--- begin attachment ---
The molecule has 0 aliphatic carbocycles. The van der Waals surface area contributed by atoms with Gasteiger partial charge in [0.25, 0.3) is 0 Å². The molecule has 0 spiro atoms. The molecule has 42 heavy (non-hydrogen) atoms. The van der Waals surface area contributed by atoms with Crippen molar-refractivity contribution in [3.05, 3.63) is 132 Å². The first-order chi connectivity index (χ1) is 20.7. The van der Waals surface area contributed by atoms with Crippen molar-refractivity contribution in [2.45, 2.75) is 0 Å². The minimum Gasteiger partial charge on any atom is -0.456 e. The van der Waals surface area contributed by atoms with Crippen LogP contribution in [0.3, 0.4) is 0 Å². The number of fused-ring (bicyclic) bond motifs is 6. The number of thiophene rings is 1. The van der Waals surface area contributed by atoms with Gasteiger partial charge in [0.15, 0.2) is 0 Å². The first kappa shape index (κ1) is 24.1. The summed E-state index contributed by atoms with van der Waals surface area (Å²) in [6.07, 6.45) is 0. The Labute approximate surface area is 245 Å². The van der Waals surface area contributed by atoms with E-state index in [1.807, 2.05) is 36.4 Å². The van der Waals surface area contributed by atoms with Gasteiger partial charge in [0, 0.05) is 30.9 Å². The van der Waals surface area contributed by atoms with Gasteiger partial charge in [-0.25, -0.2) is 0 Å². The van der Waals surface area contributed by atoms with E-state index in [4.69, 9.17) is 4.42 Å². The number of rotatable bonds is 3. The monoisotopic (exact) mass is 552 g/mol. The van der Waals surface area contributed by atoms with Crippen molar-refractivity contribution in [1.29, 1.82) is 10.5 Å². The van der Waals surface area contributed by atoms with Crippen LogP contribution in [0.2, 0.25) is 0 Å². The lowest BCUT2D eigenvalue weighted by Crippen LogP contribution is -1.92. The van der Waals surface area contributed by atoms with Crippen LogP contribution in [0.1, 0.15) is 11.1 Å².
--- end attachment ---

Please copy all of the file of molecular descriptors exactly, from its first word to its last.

The molecule has 0 aliphatic carbocycles. The van der Waals surface area contributed by atoms with Gasteiger partial charge in [0.25, 0.3) is 0 Å². The molecule has 0 spiro atoms. The molecule has 42 heavy (non-hydrogen) atoms. The van der Waals surface area contributed by atoms with Crippen molar-refractivity contribution in [3.05, 3.63) is 132 Å². The first-order chi connectivity index (χ1) is 20.7. The van der Waals surface area contributed by atoms with Crippen molar-refractivity contribution in [2.45, 2.75) is 0 Å². The minimum Gasteiger partial charge on any atom is -0.456 e. The van der Waals surface area contributed by atoms with Crippen LogP contribution in [0.3, 0.4) is 0 Å². The number of fused-ring (bicyclic) bond motifs is 6. The number of thiophene rings is 1. The van der Waals surface area contributed by atoms with Gasteiger partial charge in [0.15, 0.2) is 0 Å². The first kappa shape index (κ1) is 24.1. The summed E-state index contributed by atoms with van der Waals surface area (Å²) in [6.07, 6.45) is 0. The Labute approximate surface area is 245 Å². The van der Waals surface area contributed by atoms with E-state index in [1.807, 2.05) is 36.4 Å². The van der Waals surface area contributed by atoms with Gasteiger partial charge in [0, 0.05) is 30.9 Å². The van der Waals surface area contributed by atoms with Gasteiger partial charge in [-0.25, -0.2) is 0 Å². The van der Waals surface area contributed by atoms with E-state index in [4.69, 9.17) is 4.42 Å². The number of rotatable bonds is 3. The monoisotopic (exact) mass is 552 g/mol. The van der Waals surface area contributed by atoms with Crippen molar-refractivity contribution in [1.29, 1.82) is 10.5 Å². The van der Waals surface area contributed by atoms with Crippen LogP contribution in [0.2, 0.25) is 0 Å². The lowest BCUT2D eigenvalue weighted by Crippen LogP contribution is -1.92. The van der Waals surface area contributed by atoms with Crippen LogP contribution in [0.1, 0.15) is 11.1 Å².